“The Command Agriculture programme and what has become the Presidential input scheme, together demonstrate the correctness of our programme and policies in finding a quick recovery in the economic sector,” he said.
“Whatever we plan as government must be people oriented. We reap happy rewards of fending for all our people in the year of drought which we are slowly getting behind, thanks to the good rains.
“Prospects are bright. There is hope everywhere. They called us a bread basket of Southern Africa, I hope we remain that. The promises of a good agricultural programme translate quite naturally into support for our party as we move forward towards the 2018 harmonized elections,” he said.
President Mugabe said government was mobilising resources to bankroll the same programme for livestock sector and in farming crops like tobacco and cotton. He said the opposition was in panic mode, a situation that assures the governing party of a clear victory in next year’s elections.
“Riled by successive shows, the opposition is in a quagmire and clutching on straws in the hope of some modicum of electoral victory that eludes them. Apparently they have tried this and that, split again, talk of coalition but we shall make them talk all kinds of languages. That’s what Zanu-PF is capable of doing when it is united.”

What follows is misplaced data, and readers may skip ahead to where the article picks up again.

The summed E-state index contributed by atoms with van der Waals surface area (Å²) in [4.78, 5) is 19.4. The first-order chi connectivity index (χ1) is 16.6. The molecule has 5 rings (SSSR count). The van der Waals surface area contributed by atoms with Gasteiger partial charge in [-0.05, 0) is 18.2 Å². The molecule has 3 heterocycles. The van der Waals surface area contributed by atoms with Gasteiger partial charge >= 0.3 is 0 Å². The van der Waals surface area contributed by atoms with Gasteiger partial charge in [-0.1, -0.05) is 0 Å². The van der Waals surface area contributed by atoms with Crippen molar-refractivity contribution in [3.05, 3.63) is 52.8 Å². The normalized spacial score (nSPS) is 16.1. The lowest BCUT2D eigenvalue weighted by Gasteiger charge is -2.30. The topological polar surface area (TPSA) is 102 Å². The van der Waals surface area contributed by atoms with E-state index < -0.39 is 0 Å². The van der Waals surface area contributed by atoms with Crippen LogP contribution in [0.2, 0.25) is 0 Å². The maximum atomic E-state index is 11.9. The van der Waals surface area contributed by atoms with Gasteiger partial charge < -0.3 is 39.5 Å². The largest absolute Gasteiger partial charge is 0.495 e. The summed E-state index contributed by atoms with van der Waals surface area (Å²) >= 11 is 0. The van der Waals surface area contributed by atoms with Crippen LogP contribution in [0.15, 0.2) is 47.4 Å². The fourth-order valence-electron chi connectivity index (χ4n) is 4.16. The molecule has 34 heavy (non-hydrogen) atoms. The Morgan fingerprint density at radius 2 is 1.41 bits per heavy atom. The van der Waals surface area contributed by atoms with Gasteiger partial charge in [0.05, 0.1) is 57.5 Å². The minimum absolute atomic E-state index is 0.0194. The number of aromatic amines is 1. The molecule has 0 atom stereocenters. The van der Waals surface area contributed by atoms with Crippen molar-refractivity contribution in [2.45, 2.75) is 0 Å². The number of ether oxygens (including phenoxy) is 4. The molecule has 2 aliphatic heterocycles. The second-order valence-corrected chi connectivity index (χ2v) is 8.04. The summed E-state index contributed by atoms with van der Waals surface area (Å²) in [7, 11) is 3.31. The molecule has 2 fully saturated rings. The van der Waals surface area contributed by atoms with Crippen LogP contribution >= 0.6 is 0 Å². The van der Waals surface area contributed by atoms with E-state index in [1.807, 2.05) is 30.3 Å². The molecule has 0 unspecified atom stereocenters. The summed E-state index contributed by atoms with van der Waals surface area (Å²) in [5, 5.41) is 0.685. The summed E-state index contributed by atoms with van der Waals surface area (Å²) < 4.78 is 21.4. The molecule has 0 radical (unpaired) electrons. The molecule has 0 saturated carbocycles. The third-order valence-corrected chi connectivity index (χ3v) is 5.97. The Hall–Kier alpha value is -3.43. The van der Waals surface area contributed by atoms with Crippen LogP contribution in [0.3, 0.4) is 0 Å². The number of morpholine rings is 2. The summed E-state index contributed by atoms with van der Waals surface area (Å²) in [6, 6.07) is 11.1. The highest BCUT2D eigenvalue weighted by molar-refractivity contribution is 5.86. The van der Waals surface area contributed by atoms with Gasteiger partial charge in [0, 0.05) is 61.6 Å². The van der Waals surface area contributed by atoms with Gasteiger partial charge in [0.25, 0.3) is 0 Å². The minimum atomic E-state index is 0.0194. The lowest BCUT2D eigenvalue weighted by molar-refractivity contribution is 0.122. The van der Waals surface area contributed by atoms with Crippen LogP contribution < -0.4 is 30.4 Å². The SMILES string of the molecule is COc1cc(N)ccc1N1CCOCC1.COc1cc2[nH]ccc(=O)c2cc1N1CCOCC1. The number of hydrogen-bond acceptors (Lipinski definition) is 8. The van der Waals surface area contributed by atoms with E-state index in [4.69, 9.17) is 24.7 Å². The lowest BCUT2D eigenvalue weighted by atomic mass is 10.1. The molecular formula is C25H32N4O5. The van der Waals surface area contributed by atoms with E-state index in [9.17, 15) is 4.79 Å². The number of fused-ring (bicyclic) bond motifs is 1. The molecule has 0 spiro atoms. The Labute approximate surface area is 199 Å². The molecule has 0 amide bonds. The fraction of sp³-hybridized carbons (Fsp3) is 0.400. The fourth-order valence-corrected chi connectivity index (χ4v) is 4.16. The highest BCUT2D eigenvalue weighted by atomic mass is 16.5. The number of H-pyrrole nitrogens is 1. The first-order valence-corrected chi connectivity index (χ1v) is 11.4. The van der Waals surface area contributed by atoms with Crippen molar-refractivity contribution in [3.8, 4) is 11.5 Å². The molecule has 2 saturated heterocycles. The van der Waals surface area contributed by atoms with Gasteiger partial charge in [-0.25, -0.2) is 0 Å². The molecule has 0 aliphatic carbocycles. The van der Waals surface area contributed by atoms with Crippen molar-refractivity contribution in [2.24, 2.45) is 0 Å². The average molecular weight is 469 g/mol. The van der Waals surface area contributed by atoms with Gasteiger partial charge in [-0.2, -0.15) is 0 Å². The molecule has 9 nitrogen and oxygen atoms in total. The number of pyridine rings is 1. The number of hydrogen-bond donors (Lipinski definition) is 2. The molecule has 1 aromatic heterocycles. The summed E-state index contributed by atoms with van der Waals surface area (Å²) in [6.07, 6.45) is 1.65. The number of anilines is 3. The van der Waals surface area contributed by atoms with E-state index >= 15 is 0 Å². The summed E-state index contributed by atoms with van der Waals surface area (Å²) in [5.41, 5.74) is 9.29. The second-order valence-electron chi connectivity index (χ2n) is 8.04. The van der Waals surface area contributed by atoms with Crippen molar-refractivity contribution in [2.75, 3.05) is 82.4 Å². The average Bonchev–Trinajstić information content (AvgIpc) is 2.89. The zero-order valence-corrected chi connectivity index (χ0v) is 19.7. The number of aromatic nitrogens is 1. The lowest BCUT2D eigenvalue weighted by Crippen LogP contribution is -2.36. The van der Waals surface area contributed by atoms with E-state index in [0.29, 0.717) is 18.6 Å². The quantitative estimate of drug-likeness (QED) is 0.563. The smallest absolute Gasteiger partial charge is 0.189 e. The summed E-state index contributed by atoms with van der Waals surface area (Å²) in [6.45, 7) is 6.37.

Vice President Emerson Mnangagwa, who heads the Food and Nutrition cluster and is the face of Command Agriculture, recently said the programme had exceeded the targeted two million tonnes of maize.
The programme is being implemented over a three-year period after which analysts believe Zimbabwe would be able to reclaim its status as the bread basket of the region.
Zimbabwe currently boasts of the largest water bodies in the region which need to be harnessed in order to produce food through irrigation.
“All those people around water bodies are being organised to use water and equipment and inputs but it’s not for free. Those who do not want to use water should stay away from water. Wherever there is irrigation we are resuscitating the irrigation scheme and creating new ones where there is a river or a dam.